Market Snapshot: James Milton Sessions

An underrated master of an underrated genre, James Sessions's market shows potential.


James Milton Sessions, Morning, Gloucester harbor.

James Milton Sessions
American, (1882–1962)
A.J. Kollar Fine Paintings, LLC

Though he may not be a household name, discerning collectors know James Milton Sessions to be one of the foremost marine watercolorists of the 20th century. The Chicago-based realist, who once worked as a helmsman on the Great Lakes, is celebrated for capturing bustling harbors, fishing boats, and tumultuous seascapes in the mercurial medium of watercolor.

Though best known for maritime scenes, Sessions also chronicled Navajo reservations and World War II battles as a “brush reporter” for the Chicago Tribune. In fact, his auction record is not a marine picture, but the Western scene Pueblo Gathering, which sold for $10,350 at the Scottsdale Art Auction in 2011. Allan Kollar and Colleen Zorn of A.J. Kollar Fine Paintings, a Seattle-based gallery specializing in American painting from 1840 through 1950, say his work has sold for much more outside the auction house. “We have handled and placed 20 to 30 of Sessions’s watercolors,” they told artnet News in an email interview, “our private sales for his finest have exceeded the auction record.”

As a watercolorist, Kollar and Zorn place Sessions in the esteemed company of Edmond James Fitzgerald, Ogden Minton Pleissner, Aiden Lassell Ripley, Andrew Wyeth, John Whorf, John Marin, and even John Singer Sargent. Nonetheless, Sessions’s work is comparatively affordable compared to his peers. Retail prices range from $3,500 to $15,000. “There have been two sales that exceeded the $15,000 level,” they added, “but both were quite special.”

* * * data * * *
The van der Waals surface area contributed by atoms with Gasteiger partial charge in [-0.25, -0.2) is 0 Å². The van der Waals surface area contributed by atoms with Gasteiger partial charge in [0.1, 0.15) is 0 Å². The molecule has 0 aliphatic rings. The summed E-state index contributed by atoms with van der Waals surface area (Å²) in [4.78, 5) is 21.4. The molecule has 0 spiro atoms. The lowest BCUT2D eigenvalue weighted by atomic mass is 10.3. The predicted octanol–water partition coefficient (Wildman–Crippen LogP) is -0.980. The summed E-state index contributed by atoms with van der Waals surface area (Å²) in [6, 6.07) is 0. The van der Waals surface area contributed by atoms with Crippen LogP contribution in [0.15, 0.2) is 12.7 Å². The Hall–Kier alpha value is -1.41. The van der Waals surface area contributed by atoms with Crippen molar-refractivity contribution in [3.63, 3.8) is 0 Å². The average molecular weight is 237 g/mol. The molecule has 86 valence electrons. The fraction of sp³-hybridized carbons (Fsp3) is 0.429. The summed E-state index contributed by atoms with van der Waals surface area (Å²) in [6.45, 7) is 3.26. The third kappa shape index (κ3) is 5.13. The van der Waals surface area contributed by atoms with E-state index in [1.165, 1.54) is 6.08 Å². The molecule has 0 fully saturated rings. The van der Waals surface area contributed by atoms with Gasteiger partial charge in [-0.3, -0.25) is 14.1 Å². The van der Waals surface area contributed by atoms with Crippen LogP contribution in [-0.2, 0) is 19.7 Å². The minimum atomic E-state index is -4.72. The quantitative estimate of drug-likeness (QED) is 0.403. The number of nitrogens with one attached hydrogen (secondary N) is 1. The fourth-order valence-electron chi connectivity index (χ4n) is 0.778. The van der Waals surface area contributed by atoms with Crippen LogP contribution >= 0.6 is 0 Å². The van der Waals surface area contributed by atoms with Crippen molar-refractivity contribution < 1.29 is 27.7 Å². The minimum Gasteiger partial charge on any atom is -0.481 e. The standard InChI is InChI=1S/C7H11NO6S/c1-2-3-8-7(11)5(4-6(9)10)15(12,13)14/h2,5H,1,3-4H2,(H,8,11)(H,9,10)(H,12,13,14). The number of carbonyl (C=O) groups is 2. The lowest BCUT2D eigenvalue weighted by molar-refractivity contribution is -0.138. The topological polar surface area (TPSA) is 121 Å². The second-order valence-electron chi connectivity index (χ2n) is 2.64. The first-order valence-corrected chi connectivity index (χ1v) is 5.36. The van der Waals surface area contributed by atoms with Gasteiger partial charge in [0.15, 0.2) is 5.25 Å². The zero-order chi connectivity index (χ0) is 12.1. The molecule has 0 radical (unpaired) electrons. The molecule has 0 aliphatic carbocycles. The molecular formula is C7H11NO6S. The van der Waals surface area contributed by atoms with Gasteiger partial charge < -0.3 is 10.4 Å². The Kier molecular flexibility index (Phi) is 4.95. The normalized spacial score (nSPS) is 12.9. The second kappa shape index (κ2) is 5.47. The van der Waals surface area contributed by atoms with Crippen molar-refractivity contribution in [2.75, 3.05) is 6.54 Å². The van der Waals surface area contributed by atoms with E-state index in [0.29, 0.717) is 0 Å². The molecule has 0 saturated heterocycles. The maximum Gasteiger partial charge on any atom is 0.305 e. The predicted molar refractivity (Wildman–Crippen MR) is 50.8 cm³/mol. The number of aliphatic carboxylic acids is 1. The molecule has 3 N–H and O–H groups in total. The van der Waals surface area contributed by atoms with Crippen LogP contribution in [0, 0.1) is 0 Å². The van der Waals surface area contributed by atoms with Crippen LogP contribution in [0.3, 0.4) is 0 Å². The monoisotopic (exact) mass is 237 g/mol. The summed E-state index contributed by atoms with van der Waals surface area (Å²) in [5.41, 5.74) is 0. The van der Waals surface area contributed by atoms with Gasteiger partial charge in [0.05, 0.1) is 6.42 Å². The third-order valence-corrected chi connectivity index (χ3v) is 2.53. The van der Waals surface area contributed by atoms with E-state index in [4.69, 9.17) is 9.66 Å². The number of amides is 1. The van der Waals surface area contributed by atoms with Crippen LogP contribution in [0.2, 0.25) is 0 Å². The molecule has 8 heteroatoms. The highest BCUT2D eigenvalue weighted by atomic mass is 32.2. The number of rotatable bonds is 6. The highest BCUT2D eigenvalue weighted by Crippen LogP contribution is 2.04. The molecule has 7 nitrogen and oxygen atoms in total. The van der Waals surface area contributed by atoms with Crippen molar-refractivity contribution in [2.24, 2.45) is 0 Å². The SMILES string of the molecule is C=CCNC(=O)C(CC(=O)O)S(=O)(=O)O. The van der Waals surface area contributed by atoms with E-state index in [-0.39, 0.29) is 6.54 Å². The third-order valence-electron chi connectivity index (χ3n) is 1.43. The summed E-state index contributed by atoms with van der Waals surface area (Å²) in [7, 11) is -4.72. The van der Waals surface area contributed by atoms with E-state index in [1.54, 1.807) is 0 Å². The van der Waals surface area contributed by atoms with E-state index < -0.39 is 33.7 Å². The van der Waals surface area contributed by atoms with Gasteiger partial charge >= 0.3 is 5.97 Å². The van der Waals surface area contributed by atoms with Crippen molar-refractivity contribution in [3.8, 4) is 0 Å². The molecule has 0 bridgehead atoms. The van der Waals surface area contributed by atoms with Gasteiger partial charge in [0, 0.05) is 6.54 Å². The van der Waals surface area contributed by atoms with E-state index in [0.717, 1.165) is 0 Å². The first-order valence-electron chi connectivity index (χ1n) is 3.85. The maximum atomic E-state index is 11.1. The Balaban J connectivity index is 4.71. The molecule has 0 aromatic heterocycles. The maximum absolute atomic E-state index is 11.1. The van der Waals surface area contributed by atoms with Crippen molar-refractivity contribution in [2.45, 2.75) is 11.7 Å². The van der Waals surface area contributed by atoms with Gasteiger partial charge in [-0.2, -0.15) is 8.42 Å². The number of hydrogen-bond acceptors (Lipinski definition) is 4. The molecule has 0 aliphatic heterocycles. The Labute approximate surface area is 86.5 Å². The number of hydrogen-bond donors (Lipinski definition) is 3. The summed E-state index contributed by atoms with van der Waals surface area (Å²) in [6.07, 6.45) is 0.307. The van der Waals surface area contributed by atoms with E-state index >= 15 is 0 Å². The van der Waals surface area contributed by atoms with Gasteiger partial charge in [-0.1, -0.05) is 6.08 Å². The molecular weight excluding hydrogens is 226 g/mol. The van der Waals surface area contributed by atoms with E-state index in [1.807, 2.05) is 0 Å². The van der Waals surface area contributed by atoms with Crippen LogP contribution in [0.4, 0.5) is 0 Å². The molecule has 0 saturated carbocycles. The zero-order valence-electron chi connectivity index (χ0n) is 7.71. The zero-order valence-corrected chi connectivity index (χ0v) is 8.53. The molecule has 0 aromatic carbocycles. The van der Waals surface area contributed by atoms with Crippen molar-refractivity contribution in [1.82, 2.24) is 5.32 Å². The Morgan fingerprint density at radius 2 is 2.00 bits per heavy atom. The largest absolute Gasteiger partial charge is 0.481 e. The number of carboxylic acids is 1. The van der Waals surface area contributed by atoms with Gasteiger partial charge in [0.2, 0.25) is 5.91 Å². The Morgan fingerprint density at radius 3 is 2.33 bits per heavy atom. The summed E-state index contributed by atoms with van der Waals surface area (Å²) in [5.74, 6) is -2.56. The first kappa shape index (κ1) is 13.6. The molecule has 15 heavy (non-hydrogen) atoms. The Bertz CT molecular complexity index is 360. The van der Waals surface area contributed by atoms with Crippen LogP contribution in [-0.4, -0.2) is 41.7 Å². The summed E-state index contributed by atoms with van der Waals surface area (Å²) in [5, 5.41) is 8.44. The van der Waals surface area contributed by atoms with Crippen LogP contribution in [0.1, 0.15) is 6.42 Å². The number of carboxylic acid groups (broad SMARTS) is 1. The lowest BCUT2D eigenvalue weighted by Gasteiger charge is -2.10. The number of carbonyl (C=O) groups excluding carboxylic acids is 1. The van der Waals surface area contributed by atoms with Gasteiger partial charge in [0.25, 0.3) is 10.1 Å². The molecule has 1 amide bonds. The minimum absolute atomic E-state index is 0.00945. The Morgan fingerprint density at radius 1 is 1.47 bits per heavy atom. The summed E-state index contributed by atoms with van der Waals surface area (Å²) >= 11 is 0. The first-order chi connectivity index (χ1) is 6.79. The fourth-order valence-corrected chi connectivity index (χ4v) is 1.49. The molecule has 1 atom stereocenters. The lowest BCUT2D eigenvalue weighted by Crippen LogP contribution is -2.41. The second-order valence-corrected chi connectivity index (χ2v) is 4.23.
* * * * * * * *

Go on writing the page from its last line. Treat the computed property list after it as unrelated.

Due to the fragility of the paper, the pigment’s proneness to fading, and its reputation as a Sunday painters’ medium, watercolor is often seen as a risky investment. Nevertheless, the Kollars are confident that Sessions’s highest-quality works will continue to appreciate. “Many collectors shy away from works of art on paper,” they said, “but with today’s conservation framing they should not be timid. Watercolor painting is a skill with its own finesse and merit. The medium has an elegance many collectors do not discover in their early years of collecting. If one looks closely, the rewards are visual poetry.”

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